WWII bomber pilot cheated death in fireball explosion and witnessed The Great Escape

The miraculous survival of a Bomber Command pilot whose plane exploded into a fireball is revealed in a new book by his son.

Wing Commander John ‘Flap’ Sherwood flew during a daring daytime raid on Augsburg on Sept.

After a direct hit in the Bavarian submarine diesel engine factory, his Lancaster was hit by anti-aircraft guns, caught fire and fell into the ground. It was blown to pieces on impact and another pilot, who witnessed the “orange fireball that lights the sky,” told his superiors that no one could have survived.

The tragic news of the alleged death of Wg / Cmdr Sherwood was passed on to his wife Bernice.

But instead of bursting into tears, she remained unmoved and said soberly: “I would know if he were dead and I think he is fine.”

Her intuition proved correct because while the rest of the seven-person crew of Wg / Commander Sherwood were killed in the crash, he was somehow catapulted from the explosion while he was still strapped to his pilot’s seat.

Wg / Cmdr Sherwood, of 97 Squadron, was found unconscious but still alive and spent six weeks in hospital due to his “burned face” before being taken to Stalag Luft III, the Great Escape Camp.

There he experienced first hand the escape of the “Wooden Horse” and the preparations for the legendary Great Escape on March 24, 1944, which was immortalized in the 1963 film with Steve McQueen in the lead role.

And in the final months of World War II, he endured a dreaded Long March in which prisoners who couldn’t keep up were shot. Wg / Cmdr Sherwood left the RAF in 1958 and died in 1973 at the age of 54.

Now, almost half a century later, his son Gerald Sherwood has published a book called Bomber Command Pilot, in which he recounts his unbelievable military service.

He noted down conversations he had had with his father in the last years of his life, but had no time to research any further until his retirement.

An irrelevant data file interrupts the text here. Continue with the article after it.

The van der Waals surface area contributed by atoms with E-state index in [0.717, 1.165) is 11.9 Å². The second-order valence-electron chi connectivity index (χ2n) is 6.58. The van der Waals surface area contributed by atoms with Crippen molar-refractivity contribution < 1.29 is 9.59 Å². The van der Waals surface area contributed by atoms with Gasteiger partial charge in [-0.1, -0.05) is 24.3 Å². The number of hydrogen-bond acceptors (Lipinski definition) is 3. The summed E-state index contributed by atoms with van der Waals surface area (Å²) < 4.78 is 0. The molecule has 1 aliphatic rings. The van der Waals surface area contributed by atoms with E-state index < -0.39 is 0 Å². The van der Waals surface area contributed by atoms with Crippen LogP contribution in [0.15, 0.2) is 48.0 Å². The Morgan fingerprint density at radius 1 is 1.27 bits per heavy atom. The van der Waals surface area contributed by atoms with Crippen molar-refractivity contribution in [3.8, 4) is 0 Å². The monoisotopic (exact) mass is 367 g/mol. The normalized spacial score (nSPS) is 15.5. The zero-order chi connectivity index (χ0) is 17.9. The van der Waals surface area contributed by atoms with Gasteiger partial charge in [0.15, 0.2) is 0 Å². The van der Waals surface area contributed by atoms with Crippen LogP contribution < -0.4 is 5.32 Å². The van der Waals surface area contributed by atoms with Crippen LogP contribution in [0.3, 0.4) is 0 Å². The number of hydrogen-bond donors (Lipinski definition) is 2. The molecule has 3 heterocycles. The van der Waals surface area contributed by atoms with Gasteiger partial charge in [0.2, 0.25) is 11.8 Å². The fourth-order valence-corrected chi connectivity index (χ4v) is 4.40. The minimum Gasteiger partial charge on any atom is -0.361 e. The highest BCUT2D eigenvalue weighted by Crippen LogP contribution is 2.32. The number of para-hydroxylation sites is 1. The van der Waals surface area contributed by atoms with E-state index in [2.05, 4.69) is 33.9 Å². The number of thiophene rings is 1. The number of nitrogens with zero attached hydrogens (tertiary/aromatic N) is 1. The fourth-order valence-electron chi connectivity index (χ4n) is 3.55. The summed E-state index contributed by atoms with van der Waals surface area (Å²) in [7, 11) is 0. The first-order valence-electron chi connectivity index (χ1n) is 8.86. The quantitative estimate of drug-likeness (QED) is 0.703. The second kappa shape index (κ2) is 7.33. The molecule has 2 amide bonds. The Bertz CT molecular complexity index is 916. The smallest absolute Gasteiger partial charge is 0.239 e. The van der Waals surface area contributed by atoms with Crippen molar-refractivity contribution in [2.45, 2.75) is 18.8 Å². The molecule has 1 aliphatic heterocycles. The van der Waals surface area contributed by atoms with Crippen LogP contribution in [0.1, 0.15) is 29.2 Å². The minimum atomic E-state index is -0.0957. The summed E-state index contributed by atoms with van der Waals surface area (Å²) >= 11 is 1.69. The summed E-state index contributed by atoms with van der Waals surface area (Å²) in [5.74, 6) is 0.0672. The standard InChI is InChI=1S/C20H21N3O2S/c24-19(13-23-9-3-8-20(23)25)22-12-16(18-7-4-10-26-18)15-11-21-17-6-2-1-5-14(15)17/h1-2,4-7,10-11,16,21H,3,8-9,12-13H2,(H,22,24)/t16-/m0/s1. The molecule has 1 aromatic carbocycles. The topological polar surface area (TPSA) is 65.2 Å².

Since 2014, he has spent many hours studying the National Archives to find out more about his father’s 43 attacks, including daylight missions to bomb German cruisers in Brest.

One topic Wg / Cmdr Sherwood would not discuss, however, was the Great Escape, as he was deeply concerned about the retaliatory executions of 50 RAF officers. It is believed that he played a minor role in this pursuit of freedom, although he better remembered the “wooden horse” escape in which an arched gymnastics horse was used to cover the entrance of a tunnel.

A 100-foot tunnel was dug and three prisoners, Lieutenant Michael Codner, Flight Lieutenant Eric Williams and Flight Lieutenant Oliver Philpot, escaped from Sagan camp and boarded ships back to Britain in October 1943.

Gerald, 80, of St Austell, Cornwall, said: “I’ve always wanted to write a book about my father, but I didn’t have time until I retired and then they take care of young grandchildren.

“My father and I worked together for the last few years of his life (in finance and insurance) and during these one-on-one meetings he shared his wartime experiences with me.

Wing Commander John 'Flap' Sherwood in 1936

“I also studied the National Archives and spoke to another WWII aviator to find out more.” the seven-man crew of Lancaster OF-K King when they were blown to pieces on impact with the ground.

“He appreciated that luck alone had ensured that he was the only burned survivor to be catapulted from the explosion.” After the war, he disclosed very little information about the Great Escape.

“If the conversation on this subject went on too long, he would soon switch the subject to the much happier outcome associated with the Wooden Horse Escape Project.

76 Squadron Wellesleys and Crews 1938 John 'Flap' Sherwood pictured fifth from left